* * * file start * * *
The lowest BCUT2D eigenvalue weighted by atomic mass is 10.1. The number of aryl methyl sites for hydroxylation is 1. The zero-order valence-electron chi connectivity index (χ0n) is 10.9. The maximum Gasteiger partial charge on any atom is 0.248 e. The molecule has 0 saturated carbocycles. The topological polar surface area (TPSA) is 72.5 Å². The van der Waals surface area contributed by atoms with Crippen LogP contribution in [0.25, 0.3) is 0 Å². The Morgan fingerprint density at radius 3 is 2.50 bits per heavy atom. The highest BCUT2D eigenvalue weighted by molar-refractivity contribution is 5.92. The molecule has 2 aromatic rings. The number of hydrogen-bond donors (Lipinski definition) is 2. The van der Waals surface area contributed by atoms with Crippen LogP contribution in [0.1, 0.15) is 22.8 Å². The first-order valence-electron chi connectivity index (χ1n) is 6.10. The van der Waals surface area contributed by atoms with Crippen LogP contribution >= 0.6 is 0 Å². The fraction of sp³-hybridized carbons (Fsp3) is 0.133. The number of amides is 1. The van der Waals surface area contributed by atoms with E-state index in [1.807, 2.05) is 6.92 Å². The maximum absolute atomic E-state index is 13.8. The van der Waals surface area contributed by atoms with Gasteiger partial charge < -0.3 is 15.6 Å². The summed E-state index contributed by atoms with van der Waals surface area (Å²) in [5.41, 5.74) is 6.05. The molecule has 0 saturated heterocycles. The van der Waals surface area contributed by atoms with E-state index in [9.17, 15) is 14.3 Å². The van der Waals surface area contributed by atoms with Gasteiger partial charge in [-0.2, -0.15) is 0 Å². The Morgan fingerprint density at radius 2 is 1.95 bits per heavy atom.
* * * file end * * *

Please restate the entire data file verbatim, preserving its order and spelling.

The lowest BCUT2D eigenvalue weighted by atomic mass is 10.1. The number of aryl methyl sites for hydroxylation is 1. The zero-order valence-electron chi connectivity index (χ0n) is 10.9. The maximum Gasteiger partial charge on any atom is 0.248 e. The molecule has 0 saturated carbocycles. The topological polar surface area (TPSA) is 72.5 Å². The van der Waals surface area contributed by atoms with Crippen LogP contribution in [0.25, 0.3) is 0 Å². The Morgan fingerprint density at radius 3 is 2.50 bits per heavy atom. The highest BCUT2D eigenvalue weighted by molar-refractivity contribution is 5.92. The molecule has 2 aromatic rings. The number of hydrogen-bond donors (Lipinski definition) is 2. The van der Waals surface area contributed by atoms with Crippen LogP contribution in [0.1, 0.15) is 22.8 Å². The first-order valence-electron chi connectivity index (χ1n) is 6.10. The van der Waals surface area contributed by atoms with Crippen LogP contribution >= 0.6 is 0 Å². The fraction of sp³-hybridized carbons (Fsp3) is 0.133. The number of amides is 1. The van der Waals surface area contributed by atoms with E-state index in [1.807, 2.05) is 6.92 Å². The maximum absolute atomic E-state index is 13.8. The van der Waals surface area contributed by atoms with Gasteiger partial charge < -0.3 is 15.6 Å². The summed E-state index contributed by atoms with van der Waals surface area (Å²) in [5.41, 5.74) is 6.05. The molecule has 0 saturated heterocycles. The van der Waals surface area contributed by atoms with E-state index in [9.17, 15) is 14.3 Å². The van der Waals surface area contributed by atoms with Gasteiger partial charge in [-0.2, -0.15) is 0 Å². The Morgan fingerprint density at radius 2 is 1.95 bits per heavy atom.